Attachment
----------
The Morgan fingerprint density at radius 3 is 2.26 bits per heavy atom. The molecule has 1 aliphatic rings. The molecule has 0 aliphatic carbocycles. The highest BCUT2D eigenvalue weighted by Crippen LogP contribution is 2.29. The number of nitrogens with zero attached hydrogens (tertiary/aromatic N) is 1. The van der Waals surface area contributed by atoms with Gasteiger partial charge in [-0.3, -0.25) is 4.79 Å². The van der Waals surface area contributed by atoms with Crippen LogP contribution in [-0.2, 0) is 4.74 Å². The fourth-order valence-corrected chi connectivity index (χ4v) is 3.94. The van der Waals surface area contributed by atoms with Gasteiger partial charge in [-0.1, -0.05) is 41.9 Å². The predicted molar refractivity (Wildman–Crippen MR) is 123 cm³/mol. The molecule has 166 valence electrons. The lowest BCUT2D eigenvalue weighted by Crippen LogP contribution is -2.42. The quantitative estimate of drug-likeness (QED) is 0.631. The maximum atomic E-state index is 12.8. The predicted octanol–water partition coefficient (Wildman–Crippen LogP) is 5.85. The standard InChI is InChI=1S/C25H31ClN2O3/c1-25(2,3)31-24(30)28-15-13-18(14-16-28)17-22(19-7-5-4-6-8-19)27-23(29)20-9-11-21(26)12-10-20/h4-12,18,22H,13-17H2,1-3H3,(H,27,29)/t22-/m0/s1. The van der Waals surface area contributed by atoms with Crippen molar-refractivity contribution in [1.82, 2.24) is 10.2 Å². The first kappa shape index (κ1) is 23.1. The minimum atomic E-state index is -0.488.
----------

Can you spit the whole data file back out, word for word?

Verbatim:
The Morgan fingerprint density at radius 3 is 2.26 bits per heavy atom. The molecule has 1 aliphatic rings. The molecule has 0 aliphatic carbocycles. The highest BCUT2D eigenvalue weighted by Crippen LogP contribution is 2.29. The number of nitrogens with zero attached hydrogens (tertiary/aromatic N) is 1. The van der Waals surface area contributed by atoms with Gasteiger partial charge in [-0.3, -0.25) is 4.79 Å². The van der Waals surface area contributed by atoms with Crippen LogP contribution in [-0.2, 0) is 4.74 Å². The fourth-order valence-corrected chi connectivity index (χ4v) is 3.94. The van der Waals surface area contributed by atoms with Gasteiger partial charge in [-0.1, -0.05) is 41.9 Å². The predicted molar refractivity (Wildman–Crippen MR) is 123 cm³/mol. The molecule has 166 valence electrons. The lowest BCUT2D eigenvalue weighted by Crippen LogP contribution is -2.42. The quantitative estimate of drug-likeness (QED) is 0.631. The maximum atomic E-state index is 12.8. The predicted octanol–water partition coefficient (Wildman–Crippen LogP) is 5.85. The standard InChI is InChI=1S/C25H31ClN2O3/c1-25(2,3)31-24(30)28-15-13-18(14-16-28)17-22(19-7-5-4-6-8-19)27-23(29)20-9-11-21(26)12-10-20/h4-12,18,22H,13-17H2,1-3H3,(H,27,29)/t22-/m0/s1. The van der Waals surface area contributed by atoms with Crippen molar-refractivity contribution in [1.82, 2.24) is 10.2 Å². The first kappa shape index (κ1) is 23.1. The minimum atomic E-state index is -0.488.